BYU academic groups suit up for success

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Athletes and dancers represent BYU elsewhere in jerseys and tights, but other students do their alma mater proud in suit coats and pencil skirts.

Marriott School

BYU Accounting’s five-person team, Lotus Solutions, won first place at the National PwC Challenge in Washington, D.C., in January.

BYU accounting team members Corbin Stott, Ben Green, McKell Anderson, Adam Mahas and Hayden Holbrook took first at a national competition in Washington, D.C.
BYU accounting team members Corbin Stott, Ben Green, McKell Anderson, Adam Mahas and Hayden Holbrook took first at a national competition in Washington, D.C. (Facebook)

The team came into the competition from the fifth and final spot, but it returned home with the first-place prize. This is BYU’s fourth national award, making it the university with the most PwC victories.

Team members Corbin Stott, Ben Green, McKell Anderson, Adam Mahas and Hayden Holbrook competed against four other universities.

Mahas said the team learned a lot about teamwork and real-world issues and that the members worked hard to get to this point both individually and as a team.

“I think our strength in the competition was the Q&A session after our presentation,” Mahas said. “We really nailed that part. Us winning shows a lot about how good BYU’s accounting program really is.”

Mahas gave credit to the team’s faculty adviser, John Barrick, who helped the students prepare for all the technical aspects of the competition.

Kennedy Center

BYU took top honors for the second year in a row at the regional Model Arab League competition in Denver March 13–15.

“I was sweating it a little,” said the group’s faculty adviser, Islamic studies Professor James Toronto, of the awards ceremony. “We were about even with the University of Utah until the last council (awards were announced).”

Toronto attributed the final award for BYU — “outstanding delegation” representing Saudi Arabia — in part to two BYU students — Ryan Hughes and Ryan Newell — being willing to switch roles to council chair at the last minute.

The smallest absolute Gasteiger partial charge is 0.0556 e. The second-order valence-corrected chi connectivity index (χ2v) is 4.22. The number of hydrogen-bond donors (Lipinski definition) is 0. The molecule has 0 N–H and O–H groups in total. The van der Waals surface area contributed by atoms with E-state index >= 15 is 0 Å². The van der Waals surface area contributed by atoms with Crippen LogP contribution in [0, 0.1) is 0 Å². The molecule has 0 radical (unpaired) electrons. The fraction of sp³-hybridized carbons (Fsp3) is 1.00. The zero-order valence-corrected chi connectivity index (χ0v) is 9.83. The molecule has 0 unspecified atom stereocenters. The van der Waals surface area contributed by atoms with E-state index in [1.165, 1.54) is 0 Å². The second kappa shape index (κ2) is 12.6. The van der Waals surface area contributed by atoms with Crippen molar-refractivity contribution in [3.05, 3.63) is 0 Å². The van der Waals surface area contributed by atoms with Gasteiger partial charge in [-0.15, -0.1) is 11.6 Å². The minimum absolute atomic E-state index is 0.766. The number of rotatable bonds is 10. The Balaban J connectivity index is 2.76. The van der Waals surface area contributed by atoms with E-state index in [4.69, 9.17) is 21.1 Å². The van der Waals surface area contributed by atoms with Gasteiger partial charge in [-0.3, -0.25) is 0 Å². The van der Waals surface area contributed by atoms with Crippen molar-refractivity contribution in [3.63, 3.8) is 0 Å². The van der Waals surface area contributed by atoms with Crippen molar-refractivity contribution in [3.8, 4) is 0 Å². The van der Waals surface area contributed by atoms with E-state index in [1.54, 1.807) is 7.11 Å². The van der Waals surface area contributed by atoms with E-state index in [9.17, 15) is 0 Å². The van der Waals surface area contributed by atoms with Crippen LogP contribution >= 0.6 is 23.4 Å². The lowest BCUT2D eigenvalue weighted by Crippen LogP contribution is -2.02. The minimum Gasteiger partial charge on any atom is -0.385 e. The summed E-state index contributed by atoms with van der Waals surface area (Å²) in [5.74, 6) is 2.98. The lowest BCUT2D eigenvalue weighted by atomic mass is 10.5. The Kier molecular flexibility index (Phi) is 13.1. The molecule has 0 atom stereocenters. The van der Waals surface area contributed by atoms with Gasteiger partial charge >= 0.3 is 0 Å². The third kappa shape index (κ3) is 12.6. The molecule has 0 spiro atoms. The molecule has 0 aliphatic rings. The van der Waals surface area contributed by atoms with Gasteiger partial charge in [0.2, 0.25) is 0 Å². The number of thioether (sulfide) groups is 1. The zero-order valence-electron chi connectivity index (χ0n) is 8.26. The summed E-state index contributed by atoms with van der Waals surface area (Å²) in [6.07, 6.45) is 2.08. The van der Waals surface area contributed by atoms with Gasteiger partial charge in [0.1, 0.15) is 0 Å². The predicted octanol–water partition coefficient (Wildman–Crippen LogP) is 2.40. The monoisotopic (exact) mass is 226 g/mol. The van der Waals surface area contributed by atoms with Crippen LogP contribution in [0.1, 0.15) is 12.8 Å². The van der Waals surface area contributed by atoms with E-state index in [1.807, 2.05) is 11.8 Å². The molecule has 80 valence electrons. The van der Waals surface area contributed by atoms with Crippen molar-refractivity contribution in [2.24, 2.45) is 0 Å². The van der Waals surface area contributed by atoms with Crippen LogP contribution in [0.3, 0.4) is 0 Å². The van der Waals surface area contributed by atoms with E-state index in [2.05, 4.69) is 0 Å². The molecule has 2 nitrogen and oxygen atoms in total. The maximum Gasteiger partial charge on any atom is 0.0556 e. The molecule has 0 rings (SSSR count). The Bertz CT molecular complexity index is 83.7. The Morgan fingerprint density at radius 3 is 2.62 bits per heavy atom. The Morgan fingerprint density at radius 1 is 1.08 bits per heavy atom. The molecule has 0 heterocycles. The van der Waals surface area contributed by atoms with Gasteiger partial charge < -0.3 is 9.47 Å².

“I just really like seeing the negotiating process of people who really have different ideas about things and then seeing how people’s ideas gradually come together,” said Hughes, who won the award for outstanding chair. “It gives you real-world experience that you don’t usually get at school.”

Lucy Walter, a Middle Eastern studies major who helped represent Saudi Arabia, said the new people — with new opinions — made the process that much more challenging. She said the diplomatic process pushed her limits, as she had to compromise her ideas to find solutions with students from around the Western United States.

“The other advisers always ask me what we do to make BYU so good,” Toronto said. “I think our students are just natural diplomats.”

Ben Smith, Scott McLellan and Joshua Balleck prepare points for discussion at the regional Model Arab League competition in Denver. (Lucy Schouten)
Ben Smith, Scott McLellan and Joshua Balleck prepare points for discussion at the regional Model Arab League competition in Denver. (Lucy Schouten)

Toronto said students get most of their preparation from BYU’s strong Middle Eastern studies program, their time living in the Middle East on study abroad and “their ingenuity and their intelligence.”

“There is a misconception that the classroom learning is what’s intrinsic to an educated person,” said Middle Eastern studies major Ted Ellsworth, who said much of his education has relied on the “practice, experimentation, debate, consideration for more intimate details” he has found through experiences like Model Arab League.

Humanities

Erik Summers, who studies Arabic, teaches English and citizenship classes to Bhutanese refugees with the International Rescue Committee in Salt Lake City. The Arabic skills he is learning at BYU, as well as the history, politics, religion, geography and culture he has studied, has made him a better and more useful volunteer as he teaches in an in-home setting.
“It is difficult going to school for so long and keeping this knowledge just in my head as theory and concepts,” Summer said. “It is refreshing and motivating to actually implement that theoretical knowledge into the laboratory of life and to see what I know, what I don’t know and what I like.”

BYU senior Madeleine Ary (left) presents at a conference in Princeton on the interaction of faith and reason in the public sphere.
BYU senior Madeleine Ary (left) presents at a conference in Princeton on the interaction of faith and reason in the public sphere. (Lucy Schouten)
Spencer Yamada attended a conference at Princeton University with almost other to discuss the research behind some of the traditional family ideals of the gospel. Yamada said he was impressed that BYU sponsored or provided several of the speakers.
“I felt that we had an inner conviction for why we were there and what we were doing, while (other students) were merely interested in the community around them and in forming a minority identity,” he said.
Yamada said some of his BYU classmates arrived unprepared to dialogue with those of different faiths but similar ideals without proselyting, but they left better equipped.
Yamada said BYU students “came back with a greater appreciation for the challenge that awaits us when we leave in terms of fulfilling the aims of a BYU education.”
Mayranush Gevorgyan and Lucy Walter stop to see Colorado sites on their way to the Model Arab League competition in Denver.

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